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Not a Fair Exchange

Malaria Mosquito

The New World gave the European conquerors many gifts, including potatoes, tomatoes, chocolate, tobacco, corn, vanilla, chili peppers, bell peppers, pumpkins, avocados, peanuts, cashews, pecans, quinine, wild rice, quinine, squash, and many types of beans. They were richly rewarded with such European gifts as measles, smallpox, and malaria. The mortality rate in Mexico alone was in the millions in the 16th century alone.

Most people do not realize that the malaria mosquito was a stowaway on ships that brought slaves from Africa. Mayan records make no reference to malaria, and many jungle areas in Guatemala, Honduras, and Mexico were inhabited which over the last several hundred years have been abandoned. The Petén region of Guatemala has hundreds of Mayan archeological sites, and more are being discovered each year. Where Mayan cities used to be connected by sacbés, or ceremonial roads, today they are connected by shoulder-deep mud.  Much of the Yucatán Peninsula is now sparsely populated thanks to the devastation wrought by the malaria mosquito.

According to the Institut de Recherche pour le Développement in France:

A large international study recently published in the PNAS by scientists from the UMR Migevec and their partners has shown that P[lasmodium] falciparum crossed the ocean on slave ships which crossed the Atlantic between the 16th and the 19th century, some 500 to 200 years ago. The research team has indeed just demonstrated that the parasite which is now found in America has African origins.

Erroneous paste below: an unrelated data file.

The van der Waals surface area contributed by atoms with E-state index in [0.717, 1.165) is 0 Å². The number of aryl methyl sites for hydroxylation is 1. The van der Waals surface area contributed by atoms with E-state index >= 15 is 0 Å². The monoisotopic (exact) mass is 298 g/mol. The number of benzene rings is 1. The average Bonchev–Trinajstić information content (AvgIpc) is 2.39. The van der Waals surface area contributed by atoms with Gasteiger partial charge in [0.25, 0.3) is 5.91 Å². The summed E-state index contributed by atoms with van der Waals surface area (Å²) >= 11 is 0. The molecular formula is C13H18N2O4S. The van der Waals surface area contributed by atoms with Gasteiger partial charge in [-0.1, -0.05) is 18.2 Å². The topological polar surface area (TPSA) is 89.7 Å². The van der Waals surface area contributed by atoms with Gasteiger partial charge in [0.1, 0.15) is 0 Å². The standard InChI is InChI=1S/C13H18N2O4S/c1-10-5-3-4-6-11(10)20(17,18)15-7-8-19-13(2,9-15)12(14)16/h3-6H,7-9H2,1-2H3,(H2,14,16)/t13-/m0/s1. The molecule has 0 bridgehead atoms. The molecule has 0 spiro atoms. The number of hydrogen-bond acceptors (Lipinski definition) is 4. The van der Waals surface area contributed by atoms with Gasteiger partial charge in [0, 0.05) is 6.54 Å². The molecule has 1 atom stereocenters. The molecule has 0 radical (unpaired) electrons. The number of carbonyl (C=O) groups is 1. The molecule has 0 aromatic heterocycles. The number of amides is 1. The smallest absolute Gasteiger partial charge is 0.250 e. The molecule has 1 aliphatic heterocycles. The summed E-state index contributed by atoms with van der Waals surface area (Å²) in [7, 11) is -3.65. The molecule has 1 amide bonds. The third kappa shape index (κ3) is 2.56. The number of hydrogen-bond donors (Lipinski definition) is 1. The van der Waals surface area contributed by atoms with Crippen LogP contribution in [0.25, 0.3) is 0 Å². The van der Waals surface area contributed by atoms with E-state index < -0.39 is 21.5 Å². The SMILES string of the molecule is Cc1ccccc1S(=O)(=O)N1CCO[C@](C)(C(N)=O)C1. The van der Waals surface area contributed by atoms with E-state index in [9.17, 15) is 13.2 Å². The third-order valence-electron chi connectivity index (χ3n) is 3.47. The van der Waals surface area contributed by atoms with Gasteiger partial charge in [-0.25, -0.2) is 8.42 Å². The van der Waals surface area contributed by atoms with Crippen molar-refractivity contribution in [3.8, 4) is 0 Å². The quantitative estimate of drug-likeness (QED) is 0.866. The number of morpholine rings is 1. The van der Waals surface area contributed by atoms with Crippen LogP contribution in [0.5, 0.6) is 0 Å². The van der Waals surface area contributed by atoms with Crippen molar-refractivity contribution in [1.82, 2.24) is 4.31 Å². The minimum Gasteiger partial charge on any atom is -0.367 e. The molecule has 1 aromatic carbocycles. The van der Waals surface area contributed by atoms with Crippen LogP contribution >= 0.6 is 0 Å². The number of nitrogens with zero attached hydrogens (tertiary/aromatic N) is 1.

Through a global international scientific collaboration, biologists have collected several hundred samples of infected human blood from 17 countries representing the parasite’s entire distribution area. It is one of the largest sets of P. falciparum genetic data ever collected. The analysis of genetic material extracted from those samples has taught the scientists several things. First of all, the American pathogen is genetically distant from its Asian cousin, thus precluding an Asian origin. It is, however, close to the African parasite.

The IRD further concludes that the culprit were slaves who were brought into the Spanish and Portuguese colonies, partly, ironically, because blacks were more resistant to malaria.

When I go to Guatemala and Honduras later this year, I will spend part of the time in malarial jungles, which means I will be taking chloroquine and traveling with a mosquito net to place over my bed.

I hate mosquitoes, but I would dearly love to see the Mayan ruins, which are now in areas that are sparsely developed. The city of Tikal once had a population of 300,000 during Europe’s Dark Ages. Today, the entire Petén Department has a population under 700,000, mostly around La Libertad, San Luis, and Sayaxché.